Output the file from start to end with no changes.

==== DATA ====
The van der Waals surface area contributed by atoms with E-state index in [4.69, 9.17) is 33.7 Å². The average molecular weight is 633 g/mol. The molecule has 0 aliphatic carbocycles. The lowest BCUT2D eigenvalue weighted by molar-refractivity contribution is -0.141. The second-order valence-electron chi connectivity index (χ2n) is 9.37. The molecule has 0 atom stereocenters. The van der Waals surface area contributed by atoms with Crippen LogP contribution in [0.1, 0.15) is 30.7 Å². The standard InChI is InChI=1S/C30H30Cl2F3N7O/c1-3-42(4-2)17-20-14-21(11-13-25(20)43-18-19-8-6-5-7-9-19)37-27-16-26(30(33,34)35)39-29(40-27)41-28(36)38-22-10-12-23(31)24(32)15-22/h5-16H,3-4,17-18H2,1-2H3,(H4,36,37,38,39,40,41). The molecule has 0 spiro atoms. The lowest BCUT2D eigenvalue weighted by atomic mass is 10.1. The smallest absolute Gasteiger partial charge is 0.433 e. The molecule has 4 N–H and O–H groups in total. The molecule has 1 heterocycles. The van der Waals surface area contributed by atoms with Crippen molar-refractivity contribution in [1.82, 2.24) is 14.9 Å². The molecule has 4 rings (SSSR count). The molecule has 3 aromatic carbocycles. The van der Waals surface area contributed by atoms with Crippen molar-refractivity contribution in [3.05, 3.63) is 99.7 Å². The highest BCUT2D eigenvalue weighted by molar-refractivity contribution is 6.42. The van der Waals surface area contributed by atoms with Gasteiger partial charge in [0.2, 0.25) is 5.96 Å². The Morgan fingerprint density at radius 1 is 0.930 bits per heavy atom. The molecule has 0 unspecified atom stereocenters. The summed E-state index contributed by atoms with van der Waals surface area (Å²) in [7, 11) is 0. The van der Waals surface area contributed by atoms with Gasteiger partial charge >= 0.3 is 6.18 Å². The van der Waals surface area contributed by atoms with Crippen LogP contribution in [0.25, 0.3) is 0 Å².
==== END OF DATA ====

The van der Waals surface area contributed by atoms with E-state index in [4.69, 9.17) is 33.7 Å². The average molecular weight is 633 g/mol. The molecule has 0 aliphatic carbocycles. The lowest BCUT2D eigenvalue weighted by molar-refractivity contribution is -0.141. The second-order valence-electron chi connectivity index (χ2n) is 9.37. The molecule has 0 atom stereocenters. The van der Waals surface area contributed by atoms with Crippen LogP contribution in [0.1, 0.15) is 30.7 Å². The standard InChI is InChI=1S/C30H30Cl2F3N7O/c1-3-42(4-2)17-20-14-21(11-13-25(20)43-18-19-8-6-5-7-9-19)37-27-16-26(30(33,34)35)39-29(40-27)41-28(36)38-22-10-12-23(31)24(32)15-22/h5-16H,3-4,17-18H2,1-2H3,(H4,36,37,38,39,40,41). The molecule has 0 spiro atoms. The lowest BCUT2D eigenvalue weighted by atomic mass is 10.1. The smallest absolute Gasteiger partial charge is 0.433 e. The molecule has 4 N–H and O–H groups in total. The molecule has 1 heterocycles. The van der Waals surface area contributed by atoms with Crippen molar-refractivity contribution in [1.82, 2.24) is 14.9 Å². The molecule has 4 rings (SSSR count). The molecule has 3 aromatic carbocycles. The van der Waals surface area contributed by atoms with Crippen molar-refractivity contribution in [3.05, 3.63) is 99.7 Å². The highest BCUT2D eigenvalue weighted by molar-refractivity contribution is 6.42. The van der Waals surface area contributed by atoms with Gasteiger partial charge in [0.2, 0.25) is 5.96 Å². The Morgan fingerprint density at radius 1 is 0.930 bits per heavy atom. The molecule has 0 unspecified atom stereocenters. The summed E-state index contributed by atoms with van der Waals surface area (Å²) in [7, 11) is 0. The van der Waals surface area contributed by atoms with Gasteiger partial charge >= 0.3 is 6.18 Å². The van der Waals surface area contributed by atoms with Crippen LogP contribution in [0.25, 0.3) is 0 Å².